Inspector Morse - Twilight of the Gods details
|Starring:||Rachel Weisz, Allan Corduner, John Thaw, Samantha Bond, Adrian Dunbar, Rupert Graves, Alun Armstrong, Martin Clunes, Michael Kitchen, Richard Wilson, Sean Bean, Jim Broadbent, Kevin Whately|
|Directors:||Stephen Whittaker, Herbert Wise|
|Studio:||CARLTON VISUAL ENTERTAINMENT LTD|
Inspector Morse - Twilight of the Gods
|Rental release:||07 Oct 2002|
Most helpful review
If not the best Morse, far from the worst.By Ronald Gleeson from Buckingham , 21 Jun 2005
[Highly rated reviewer]this is a decent edition of Morse - and a rare opportunity to see him in a lighter mood, if only for a while. Only Robert Hardy's traditional ham acting is a let down.
Encaenia enigmaBy a customer from Stoke Poges , 09 May 2010This is the famous episode in which a Welsh opera singer specialising in Wagnerian roles (Sheila Gish) is shot during a procession to the Sheldonian where she was due to receive an honorary degree during Encaenia. In the same procession is a Lithuanian Jew, played in a marvellously overblown way by Robert Hardy, who is about to make a donation to found a new college in his name, to be built in Moghul architectural style. John Gielgud plays the Chancellor, who has the most amazingly patronising and bigoted views, particularly about foreigners, but clearly has a penchant for tradition and the 'Encaenia tea'.
In the early part of the episode Morse shows an uncharacteristic degree of good humour and bonhomie, but as he unravels the benefactor's past life he seems to become more irritable and disillusioned. This could be partly due to the fact that he clearly had great admiration for the Welsh diva and was gutted when her concert had to be cancelled after the shooting.
Lots of good views of the Sheldonian (inside and out), Christ Church and Brasenose (aka Lonsdale College) are on offer, and at the end of the episode the producer clearly could not resist a reference to Gotterdammerung - the scale model of the despised new college is seen in flames, like Valhalla, with the enduring image of the Radcliffe Camera towering above. Medical footnote - unrealistic scene where two units of blood are simultaneously transfused to the opera singer via a Y connection to a single Venflon - unorthodox practice even in a severely shocked patient!
Sleep time.By a customer from Chester , 14 May 2009Whilst I am a fan of Morse I do find I can watch him again and again because I always fall asleep before the end. I have seen this one about 4 times and still don't know what happens... Judge for yourself.
morseBy mark leather from secret hideaway , 25 Aug 2006Another classic episode from Inspector Morse.
Clues and clichesBy a customer from South Bucks, England , 06 Dec 2005See if you can spot a genuine clue amongst all the cliches. Wagnerian opera with a Welsh diva, aerial shots of Oxford from a helicopter, a full academic procession round the Sheldonian and then a shot rings out. And of course, Morse and Lewis are on the spot.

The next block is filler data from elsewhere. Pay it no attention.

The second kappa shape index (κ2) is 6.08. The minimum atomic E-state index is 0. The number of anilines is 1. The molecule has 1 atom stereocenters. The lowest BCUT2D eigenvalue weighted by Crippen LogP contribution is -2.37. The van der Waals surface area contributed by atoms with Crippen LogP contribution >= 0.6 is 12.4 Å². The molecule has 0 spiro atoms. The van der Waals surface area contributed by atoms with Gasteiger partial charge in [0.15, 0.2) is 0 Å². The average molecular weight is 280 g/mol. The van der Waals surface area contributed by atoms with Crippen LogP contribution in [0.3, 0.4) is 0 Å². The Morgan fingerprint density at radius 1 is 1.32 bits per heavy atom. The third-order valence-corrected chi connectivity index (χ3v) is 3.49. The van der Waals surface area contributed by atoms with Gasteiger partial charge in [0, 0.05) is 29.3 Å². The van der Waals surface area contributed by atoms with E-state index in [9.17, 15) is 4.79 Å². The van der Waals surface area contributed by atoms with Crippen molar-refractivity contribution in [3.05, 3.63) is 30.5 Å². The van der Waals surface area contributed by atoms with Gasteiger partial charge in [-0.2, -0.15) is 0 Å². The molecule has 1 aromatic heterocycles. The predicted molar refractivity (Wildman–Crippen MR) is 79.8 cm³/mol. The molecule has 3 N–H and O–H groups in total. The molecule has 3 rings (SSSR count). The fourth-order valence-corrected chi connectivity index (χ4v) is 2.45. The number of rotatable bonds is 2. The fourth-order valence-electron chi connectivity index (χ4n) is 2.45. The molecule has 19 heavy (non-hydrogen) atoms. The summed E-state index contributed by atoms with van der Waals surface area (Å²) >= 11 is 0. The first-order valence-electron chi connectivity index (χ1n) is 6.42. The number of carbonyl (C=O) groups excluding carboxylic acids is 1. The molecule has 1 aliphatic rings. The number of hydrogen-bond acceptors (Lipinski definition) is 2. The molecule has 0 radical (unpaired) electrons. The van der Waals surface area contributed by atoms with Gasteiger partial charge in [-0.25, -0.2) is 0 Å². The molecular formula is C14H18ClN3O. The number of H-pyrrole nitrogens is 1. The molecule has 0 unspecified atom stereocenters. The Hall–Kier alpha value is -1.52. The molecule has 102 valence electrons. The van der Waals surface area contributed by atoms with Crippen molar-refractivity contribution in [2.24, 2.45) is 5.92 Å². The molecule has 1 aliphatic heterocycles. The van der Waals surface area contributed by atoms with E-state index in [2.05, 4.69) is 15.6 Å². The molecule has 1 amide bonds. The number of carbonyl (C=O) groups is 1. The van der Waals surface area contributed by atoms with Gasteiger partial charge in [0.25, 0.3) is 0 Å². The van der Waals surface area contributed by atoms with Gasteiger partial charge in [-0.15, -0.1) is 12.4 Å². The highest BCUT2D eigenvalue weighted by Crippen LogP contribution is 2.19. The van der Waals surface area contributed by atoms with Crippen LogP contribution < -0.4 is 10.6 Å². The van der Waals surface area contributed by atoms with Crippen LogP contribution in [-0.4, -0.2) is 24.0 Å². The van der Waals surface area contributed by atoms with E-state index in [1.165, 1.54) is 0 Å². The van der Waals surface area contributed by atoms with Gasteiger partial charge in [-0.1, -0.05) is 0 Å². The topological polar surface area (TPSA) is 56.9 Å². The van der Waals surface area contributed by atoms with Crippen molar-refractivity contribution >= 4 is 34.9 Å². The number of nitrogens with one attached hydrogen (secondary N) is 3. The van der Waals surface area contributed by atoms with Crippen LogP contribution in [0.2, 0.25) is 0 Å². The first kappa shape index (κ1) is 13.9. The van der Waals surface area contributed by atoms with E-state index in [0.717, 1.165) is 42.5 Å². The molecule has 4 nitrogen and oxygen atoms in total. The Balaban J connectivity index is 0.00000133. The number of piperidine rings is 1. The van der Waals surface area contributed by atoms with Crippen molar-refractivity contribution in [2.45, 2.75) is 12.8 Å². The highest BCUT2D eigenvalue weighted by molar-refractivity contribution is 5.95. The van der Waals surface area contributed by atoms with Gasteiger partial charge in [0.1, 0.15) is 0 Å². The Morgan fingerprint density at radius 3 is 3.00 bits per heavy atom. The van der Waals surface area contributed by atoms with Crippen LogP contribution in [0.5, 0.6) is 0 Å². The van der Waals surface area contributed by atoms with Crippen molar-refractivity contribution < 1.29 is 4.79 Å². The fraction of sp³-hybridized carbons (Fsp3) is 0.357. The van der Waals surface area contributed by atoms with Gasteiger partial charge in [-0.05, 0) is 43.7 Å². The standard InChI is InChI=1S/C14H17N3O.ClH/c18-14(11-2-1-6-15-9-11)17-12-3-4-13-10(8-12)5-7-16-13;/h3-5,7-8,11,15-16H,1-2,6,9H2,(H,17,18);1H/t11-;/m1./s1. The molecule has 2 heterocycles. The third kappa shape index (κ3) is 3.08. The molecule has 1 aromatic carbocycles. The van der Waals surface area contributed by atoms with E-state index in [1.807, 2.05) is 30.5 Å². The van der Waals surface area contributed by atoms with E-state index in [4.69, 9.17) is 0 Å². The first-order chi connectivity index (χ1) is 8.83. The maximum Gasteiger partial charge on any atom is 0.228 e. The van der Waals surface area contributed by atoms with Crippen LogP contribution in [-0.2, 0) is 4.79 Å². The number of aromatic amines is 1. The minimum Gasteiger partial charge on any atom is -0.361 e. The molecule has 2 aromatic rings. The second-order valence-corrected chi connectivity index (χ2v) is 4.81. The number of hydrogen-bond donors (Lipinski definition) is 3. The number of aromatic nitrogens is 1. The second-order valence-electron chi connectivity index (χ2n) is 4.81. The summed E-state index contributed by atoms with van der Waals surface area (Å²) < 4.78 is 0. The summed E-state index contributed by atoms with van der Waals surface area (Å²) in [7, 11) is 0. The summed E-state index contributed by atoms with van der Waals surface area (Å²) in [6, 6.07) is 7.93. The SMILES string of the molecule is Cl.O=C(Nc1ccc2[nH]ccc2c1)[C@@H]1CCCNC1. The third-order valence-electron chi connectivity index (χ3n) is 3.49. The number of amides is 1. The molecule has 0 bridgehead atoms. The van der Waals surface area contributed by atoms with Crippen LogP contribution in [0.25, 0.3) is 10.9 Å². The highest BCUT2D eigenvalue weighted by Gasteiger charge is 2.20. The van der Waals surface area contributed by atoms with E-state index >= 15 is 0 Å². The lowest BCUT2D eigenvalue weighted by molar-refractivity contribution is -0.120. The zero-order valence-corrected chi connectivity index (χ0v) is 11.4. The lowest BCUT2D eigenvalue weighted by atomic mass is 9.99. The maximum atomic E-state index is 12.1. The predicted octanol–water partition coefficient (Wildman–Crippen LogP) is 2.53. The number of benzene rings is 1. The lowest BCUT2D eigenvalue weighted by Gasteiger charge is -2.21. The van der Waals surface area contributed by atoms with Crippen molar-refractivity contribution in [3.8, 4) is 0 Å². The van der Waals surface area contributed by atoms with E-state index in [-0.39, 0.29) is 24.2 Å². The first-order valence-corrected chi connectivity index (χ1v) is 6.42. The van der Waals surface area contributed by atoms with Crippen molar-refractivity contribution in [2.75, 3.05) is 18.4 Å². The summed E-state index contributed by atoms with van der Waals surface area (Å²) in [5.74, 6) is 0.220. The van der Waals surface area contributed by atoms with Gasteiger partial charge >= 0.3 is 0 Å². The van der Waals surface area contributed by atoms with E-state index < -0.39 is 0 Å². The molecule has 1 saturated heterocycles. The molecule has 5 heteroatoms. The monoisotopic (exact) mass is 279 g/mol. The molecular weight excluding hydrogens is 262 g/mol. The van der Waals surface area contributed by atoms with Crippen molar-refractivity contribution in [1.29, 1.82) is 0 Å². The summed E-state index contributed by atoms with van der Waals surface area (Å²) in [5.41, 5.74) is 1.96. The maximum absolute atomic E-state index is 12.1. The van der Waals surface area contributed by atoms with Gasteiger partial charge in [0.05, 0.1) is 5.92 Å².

I think this was one of the last Morse episodes and it has the feel of a swansong with the writer and director deciding on one last binge of Morse trademarks. How did they resist the temptation of Morse and Lewis in the red Jaguar chasing the villains round Oxford, darting through College quads 'Italian Job' style with the suspect plummeting off a bridge into the ISis? Obviously OTT but I bet it was on the ideas shortlist at the script meetings.
This is visual rather than visceral Morse. Easy on the eye and easy on the brain. Gielgud is wasted with a script making him such a bigoted and xenophobic Chancellor that he just couldn't have got the job in the first place unless Oxford really is as corrupt as the script implies. Hardy goes completely over the top (in keeping with the whole episode) as the millionaire Lithuanian Jew and some of the side characters such as the camp hair stylist and the gay voice coach making a pass at Lewis ensure that no cliche is left untouched - although Lewis manages to exit stage left before things reach that stage.
The episode is saved by the dialogue between Morse and Lewis (which introduced more humour as the series developed) and Oxford itself, so often the real star of the show. Thaw could give Hardy acting lessons in being bad tempered without becoming one dimensional and like so many of the later episodes a few plot twists don't turn it into the kind of complex and baffling plot that Dexter was so brilliant at writing. But to compare a really good story with genius is not fair and what this lacks in keeping the little grey cells baffled it makes up for in looking great.
If not the best Morse, far from the worst.By Ronald Gleeson from Buckingham , 21 Jun 2005this is a decent edition of Morse - and a rare opportunity to see him in a lighter mood, if only for a while. Only Robert Hardy's traditional ham acting is a let down.